Posted on February 19, 2013 at 9:14 AM
Monday, Mar 18 at 12:40 PM
AUSTIN -- Attorneys for a former legislative aide charged with manslaughter continued to try to poke holes in the case against her on Tuesday.
The defense began the morning by calling up the same witness who was on the stand when the court adjourned Monday evening.
Eric Moody is a civil engineer and is offering his expert opinion on the crash recreation. Moody is shedding doubt on whether Gabrielle Nestande ever knew she hit a person. Her lawyers pulled up diagrams and pictures of Exposition Boulevard where the crash happened.
Moody explained that it would have been hard for Nestande to see Courtney Griffin walking in the road in the middle of the night. He acknowledged though that Nestande was momentarily distracted. He says she took her eyes off the road to check an alarm on her phone, veered into bike lane and in that moment hit Griffin.
“Did you ask her why she didn't call police?” asked prosecutors during cross-examination.
“No,” said Moody. “I don't think at the time she'd realized she struck somebody and hurt somebody. For that reason, [she] didn't see anybody in the roadway and for that reason I don't think she'd call the police.”
Moody says Nestande checked her rear view mirror but never saw Griffin’s body.
Around 11:30 a.m., Nestande took the stand in her own defense.
She hadn't shown much emotion throughout the morning until she began crying soon after taking the stand and continued crying through much of her testimony.
Nestande told the court she drank four to five beers, and then had a wreck. She says she looked in her windshield but didn't see anything moving. She drove to her boyfriend, William's, house scared.
Nestande says William looked at her car, looked at the damage, and while he did that she says she "went and laid down in his bed." She fell asleep.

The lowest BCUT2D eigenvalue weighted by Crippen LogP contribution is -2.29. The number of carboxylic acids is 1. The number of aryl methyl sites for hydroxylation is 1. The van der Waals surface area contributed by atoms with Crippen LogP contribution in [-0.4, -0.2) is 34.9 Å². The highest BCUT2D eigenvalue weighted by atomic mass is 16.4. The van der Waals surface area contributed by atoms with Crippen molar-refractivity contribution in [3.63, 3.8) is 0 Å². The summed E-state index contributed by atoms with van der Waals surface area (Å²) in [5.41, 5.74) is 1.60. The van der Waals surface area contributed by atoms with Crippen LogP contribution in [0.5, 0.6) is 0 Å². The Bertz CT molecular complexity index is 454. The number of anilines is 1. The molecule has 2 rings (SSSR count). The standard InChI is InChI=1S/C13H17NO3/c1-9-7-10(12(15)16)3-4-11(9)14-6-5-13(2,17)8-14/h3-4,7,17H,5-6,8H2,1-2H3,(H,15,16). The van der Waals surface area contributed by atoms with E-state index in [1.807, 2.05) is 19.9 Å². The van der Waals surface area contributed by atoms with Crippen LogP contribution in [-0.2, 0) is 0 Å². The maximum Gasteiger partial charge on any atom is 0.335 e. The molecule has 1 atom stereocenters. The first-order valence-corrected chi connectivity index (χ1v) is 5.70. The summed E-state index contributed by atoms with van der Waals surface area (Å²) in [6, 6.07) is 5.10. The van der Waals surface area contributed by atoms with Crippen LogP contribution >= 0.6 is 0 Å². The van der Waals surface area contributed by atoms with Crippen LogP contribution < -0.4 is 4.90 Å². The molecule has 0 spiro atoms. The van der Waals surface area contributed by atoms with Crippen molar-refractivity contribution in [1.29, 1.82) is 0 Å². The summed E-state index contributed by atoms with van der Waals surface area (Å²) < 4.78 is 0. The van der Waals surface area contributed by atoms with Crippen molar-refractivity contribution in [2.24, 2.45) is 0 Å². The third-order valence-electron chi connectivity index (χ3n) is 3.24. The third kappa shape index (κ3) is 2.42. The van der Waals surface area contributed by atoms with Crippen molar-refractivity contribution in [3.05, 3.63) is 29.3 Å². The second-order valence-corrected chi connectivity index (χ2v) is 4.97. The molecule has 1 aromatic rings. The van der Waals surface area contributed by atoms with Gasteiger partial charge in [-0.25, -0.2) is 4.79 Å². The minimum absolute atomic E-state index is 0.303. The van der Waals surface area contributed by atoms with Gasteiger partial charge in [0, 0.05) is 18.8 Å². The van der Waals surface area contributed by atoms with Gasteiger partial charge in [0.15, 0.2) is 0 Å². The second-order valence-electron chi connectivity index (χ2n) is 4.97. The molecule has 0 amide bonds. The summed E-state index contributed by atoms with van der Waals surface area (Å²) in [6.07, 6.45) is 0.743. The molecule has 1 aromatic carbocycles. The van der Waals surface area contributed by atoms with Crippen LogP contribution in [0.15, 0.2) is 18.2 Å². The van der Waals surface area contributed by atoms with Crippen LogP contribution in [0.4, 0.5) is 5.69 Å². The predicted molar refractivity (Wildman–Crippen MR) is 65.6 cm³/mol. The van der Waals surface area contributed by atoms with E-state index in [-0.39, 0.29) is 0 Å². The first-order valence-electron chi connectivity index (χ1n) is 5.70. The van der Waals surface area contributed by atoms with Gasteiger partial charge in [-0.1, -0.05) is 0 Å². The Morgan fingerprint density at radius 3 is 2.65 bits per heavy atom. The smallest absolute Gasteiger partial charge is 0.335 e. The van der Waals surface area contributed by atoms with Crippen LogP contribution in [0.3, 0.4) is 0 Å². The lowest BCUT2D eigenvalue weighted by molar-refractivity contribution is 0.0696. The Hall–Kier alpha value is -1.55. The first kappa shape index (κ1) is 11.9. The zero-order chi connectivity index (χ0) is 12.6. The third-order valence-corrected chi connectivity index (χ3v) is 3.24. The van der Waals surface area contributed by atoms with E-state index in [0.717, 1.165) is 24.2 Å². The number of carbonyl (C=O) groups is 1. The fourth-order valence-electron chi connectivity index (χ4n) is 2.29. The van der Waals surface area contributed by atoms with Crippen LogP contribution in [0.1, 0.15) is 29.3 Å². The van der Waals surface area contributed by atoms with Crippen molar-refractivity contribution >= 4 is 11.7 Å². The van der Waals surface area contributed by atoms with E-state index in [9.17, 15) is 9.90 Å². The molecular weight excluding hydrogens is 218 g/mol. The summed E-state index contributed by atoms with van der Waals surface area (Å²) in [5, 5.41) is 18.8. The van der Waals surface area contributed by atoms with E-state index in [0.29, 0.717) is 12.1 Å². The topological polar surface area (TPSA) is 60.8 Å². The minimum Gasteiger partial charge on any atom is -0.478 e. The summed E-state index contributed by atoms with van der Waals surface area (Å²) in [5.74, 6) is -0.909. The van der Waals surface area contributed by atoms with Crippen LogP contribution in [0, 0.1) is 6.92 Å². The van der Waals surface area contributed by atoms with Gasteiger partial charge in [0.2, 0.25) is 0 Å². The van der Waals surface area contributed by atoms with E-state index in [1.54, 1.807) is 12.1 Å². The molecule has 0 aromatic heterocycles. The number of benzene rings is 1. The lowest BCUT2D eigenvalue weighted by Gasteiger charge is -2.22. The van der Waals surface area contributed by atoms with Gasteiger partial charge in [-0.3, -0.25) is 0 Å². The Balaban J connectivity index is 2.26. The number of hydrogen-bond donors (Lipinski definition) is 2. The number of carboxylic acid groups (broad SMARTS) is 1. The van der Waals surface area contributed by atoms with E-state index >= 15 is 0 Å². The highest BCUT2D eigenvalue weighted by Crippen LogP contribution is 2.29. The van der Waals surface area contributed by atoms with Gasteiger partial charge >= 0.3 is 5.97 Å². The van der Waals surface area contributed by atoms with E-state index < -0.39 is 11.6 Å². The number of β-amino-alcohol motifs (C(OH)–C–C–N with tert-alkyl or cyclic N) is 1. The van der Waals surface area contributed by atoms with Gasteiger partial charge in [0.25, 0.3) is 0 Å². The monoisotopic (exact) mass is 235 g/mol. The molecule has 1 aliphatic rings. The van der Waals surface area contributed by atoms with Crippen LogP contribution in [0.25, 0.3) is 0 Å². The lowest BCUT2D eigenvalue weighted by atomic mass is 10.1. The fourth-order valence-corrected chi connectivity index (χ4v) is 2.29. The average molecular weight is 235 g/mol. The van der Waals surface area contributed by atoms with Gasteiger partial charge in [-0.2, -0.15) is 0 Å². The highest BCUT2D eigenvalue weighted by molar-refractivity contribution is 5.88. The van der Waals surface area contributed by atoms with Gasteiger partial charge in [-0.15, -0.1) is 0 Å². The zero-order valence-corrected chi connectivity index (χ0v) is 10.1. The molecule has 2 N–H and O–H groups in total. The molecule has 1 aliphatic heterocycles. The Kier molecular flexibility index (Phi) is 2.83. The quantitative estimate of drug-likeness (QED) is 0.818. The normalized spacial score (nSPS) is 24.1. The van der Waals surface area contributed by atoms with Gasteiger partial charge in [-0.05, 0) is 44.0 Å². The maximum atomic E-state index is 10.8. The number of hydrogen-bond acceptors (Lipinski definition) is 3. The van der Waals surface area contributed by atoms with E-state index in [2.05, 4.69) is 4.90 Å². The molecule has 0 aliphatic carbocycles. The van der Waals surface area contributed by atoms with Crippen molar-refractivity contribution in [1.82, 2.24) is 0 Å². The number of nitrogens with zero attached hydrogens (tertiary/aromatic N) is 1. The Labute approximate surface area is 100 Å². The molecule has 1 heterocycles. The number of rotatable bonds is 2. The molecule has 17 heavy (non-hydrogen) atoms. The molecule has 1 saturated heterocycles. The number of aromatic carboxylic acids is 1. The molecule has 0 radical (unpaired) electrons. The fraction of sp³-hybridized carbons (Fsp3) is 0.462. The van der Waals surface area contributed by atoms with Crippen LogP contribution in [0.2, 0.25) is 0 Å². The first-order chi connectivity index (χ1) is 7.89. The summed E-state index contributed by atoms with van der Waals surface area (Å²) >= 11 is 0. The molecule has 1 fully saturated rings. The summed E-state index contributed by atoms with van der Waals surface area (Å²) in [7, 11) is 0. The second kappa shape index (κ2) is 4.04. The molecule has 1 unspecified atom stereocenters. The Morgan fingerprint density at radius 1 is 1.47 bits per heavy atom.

She says she woke up the next morning to William's alarm at 6:30 a.m.
She says she went outside and took pictures of her car to show her friends she'd been in an accident. She texted them so "everyone could see my car."
That morning she says she saw a dent on her car she hadn't seen the night before. She says she was worried about her dad and what he would say about her car "because he scares me and he gets mad."
Nestande took William's car to work the next morning at Rep. Wayne Christian's office.
She says she first went to a friend's office and told her she thought she'd hit a deer the night before.
Nestande says she had no idea she'd hit a person until Christian told her, and that she couldn't believe it when an officer arrived wearing a vehicular homicide shirt to question her. She says Christian took her aside and told her she should call her parents and get an attorney.
Nestande says she hasn't had anything to drink since May 27, and that she's lost approximately 20 pounds.
Just after noon, the prosecution took its turn to question Nestande.
Nestande told the prosecution she never got out of her car to look to see if she'd hit anything. She looked in her rear view mirror. "I didn't see anything," Nestande said starting to cry again.
The court broke for lunch just before 1 p.m. Testimony resumed at 2:15 p.m. Closing arguments began around 5 p.m.
The jury will continue deliberations Wednesday at 9 a.m.
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